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Amazing GRACE: A Satellite Mission Helps Us Measure and Track Water Underground
Pages 1-4

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From page 1...
... . Indeed, in a 2014 piece in Nature Climate Change, hydrologist Jay Famiglietti, executive director of the Global Institute for Water Security at the University of Saskatchewan, cautioned that "further declines in groundwater availability may well trigger more civil uprising and violent conflict in the already water-stressed regions of the world, and new conflict in others." Fresh water includes the surface water in rivers, lakes, streams, and reservoirs as well as groundwater -- water reserves found underground.
From page 2...
... In the United States, state managers have often relied on limited measurements of how much water they have pumped out of an aquifer to estimate what might remain -- if they measured groundwater at all. In some developing countries, groundwater monitoring has been simply out of reach.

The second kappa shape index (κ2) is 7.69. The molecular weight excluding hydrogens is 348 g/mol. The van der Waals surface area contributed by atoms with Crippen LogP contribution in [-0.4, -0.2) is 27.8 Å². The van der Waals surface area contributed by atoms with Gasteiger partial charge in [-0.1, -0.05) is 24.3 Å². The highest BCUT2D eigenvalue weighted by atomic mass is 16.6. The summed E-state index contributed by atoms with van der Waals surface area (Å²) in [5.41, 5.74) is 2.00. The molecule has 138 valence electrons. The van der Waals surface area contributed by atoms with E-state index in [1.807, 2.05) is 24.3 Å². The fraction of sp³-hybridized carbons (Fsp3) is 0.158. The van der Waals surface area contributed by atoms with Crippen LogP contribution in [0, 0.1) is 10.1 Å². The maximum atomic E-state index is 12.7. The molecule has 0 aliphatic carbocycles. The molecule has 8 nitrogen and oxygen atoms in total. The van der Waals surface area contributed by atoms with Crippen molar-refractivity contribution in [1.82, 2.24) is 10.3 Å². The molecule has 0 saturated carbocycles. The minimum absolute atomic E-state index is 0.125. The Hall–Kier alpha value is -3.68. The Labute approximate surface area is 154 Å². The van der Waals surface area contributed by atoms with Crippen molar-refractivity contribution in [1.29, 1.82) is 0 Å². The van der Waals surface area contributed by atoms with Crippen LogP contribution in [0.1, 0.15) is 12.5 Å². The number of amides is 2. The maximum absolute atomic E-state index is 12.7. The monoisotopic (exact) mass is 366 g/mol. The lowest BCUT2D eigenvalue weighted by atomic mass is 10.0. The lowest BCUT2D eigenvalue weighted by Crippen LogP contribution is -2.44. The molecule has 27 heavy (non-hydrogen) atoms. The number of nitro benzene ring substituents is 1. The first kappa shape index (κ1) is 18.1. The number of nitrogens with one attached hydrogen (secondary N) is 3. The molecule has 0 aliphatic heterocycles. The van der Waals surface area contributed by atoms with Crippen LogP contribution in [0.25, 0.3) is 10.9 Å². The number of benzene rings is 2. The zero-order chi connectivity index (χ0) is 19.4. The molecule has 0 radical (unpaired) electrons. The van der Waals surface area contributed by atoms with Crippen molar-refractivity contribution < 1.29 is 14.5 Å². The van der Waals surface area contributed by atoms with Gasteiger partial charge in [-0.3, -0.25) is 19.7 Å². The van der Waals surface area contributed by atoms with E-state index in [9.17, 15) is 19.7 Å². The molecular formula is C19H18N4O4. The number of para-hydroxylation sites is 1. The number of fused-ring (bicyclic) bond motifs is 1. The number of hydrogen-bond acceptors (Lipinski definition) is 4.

From page 3...
... largest component of Matthew Rodell, chief of the Hydrological Sciences Laboratory at the NASA Goddard Space Flight Center in Greenbelt, Maryland, was a graduate month-to-month student at UT Austin at the time the GRACE mission was in development. He and Famiglietti, who was then Rodell's Ph.D.
From page 4...
... ; GRACE satellites in orbit: NASA/JPL-Caltech; Map of gravitational anomalies: NASA/JPL/University of Texas Center for Space Research; Groundwater depletion in India: NASA's Goddard Space Flight Center Scientific Visualization Studio. © 2020 by the National Academy of Sciences.

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